And as you can see, UNH players had some "lightness" about it today.

UNH couldn't be more motivated for the game, their home opener, this weekend.  Which makes my breakdown all the more important.

Game Preview: Lehigh at New Hampshire, 9/13/2013

WMUR 9 New Hampshire
"In their last meeting..."

You've probably heard a lot of that this week in regards to this big matchup against the No 7 team in the country.

It ended up being Lehigh's signature win last year, their 34-27 victory that only looked better when the Wildcats turned their season around and made a deep run in the FCS playoffs.

It also will be an impediment to any hope of sneaking up to Durham, New Hampshire and surprising New Hampshire coach Sean McDonnell with their dynamic offense and good athletes.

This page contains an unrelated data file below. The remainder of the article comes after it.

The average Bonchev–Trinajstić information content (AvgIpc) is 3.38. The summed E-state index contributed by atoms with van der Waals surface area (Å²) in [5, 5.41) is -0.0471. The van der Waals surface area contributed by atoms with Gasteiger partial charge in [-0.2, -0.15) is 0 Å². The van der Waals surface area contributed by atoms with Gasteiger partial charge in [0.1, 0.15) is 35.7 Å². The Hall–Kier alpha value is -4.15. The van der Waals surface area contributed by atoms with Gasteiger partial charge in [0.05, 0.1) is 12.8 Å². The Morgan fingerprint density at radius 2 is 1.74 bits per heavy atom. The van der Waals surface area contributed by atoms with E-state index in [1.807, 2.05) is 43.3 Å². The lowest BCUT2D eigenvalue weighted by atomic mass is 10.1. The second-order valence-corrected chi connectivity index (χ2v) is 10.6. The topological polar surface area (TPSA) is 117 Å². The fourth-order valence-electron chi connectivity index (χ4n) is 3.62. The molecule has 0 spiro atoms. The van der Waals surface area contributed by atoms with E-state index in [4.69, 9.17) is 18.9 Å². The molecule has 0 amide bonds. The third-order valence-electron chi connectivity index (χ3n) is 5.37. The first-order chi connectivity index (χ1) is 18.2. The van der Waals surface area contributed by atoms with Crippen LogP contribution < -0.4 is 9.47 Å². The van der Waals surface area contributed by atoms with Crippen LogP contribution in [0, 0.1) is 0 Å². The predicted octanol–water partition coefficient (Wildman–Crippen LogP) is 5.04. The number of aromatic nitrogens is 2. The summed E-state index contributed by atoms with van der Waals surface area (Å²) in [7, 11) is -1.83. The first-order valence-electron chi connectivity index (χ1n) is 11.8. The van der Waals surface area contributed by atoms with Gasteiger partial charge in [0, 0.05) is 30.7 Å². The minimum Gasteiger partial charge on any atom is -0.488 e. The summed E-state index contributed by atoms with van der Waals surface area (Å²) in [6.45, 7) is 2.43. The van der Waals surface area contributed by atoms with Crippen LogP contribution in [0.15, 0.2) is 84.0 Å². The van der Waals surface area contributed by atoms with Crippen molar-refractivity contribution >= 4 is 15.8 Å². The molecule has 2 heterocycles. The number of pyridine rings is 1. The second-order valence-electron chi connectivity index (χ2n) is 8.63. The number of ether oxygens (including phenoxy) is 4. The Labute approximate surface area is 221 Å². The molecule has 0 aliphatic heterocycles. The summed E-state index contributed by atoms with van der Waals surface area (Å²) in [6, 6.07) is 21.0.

That's because the Wildcats had a bye week last week, and McDonnell spent his weekend off scouting the Mountain Hawks.

"I was really impressed with their quarterback,, mentioning sophomore QB Nick Shafnisky, sophomore RB Brandon Yosha, and seemingly everyone else on the Lehigh offense by name in the CAA teleconference this week.   "He did a hell of a job doing the things he does well.  They did a lot of different things out of multiple sets, and they had a good mix against a good JMU team."

It was very obvious McDonnell had not forgotten last year's loss at Lehigh at all.

Wednesday, September 10, 2014

LFN Look Back: Lehigh's Youngest Head Football Coach Scores Big Rivalry Win In Undefeated Season

Bill Leckonby, The Hill School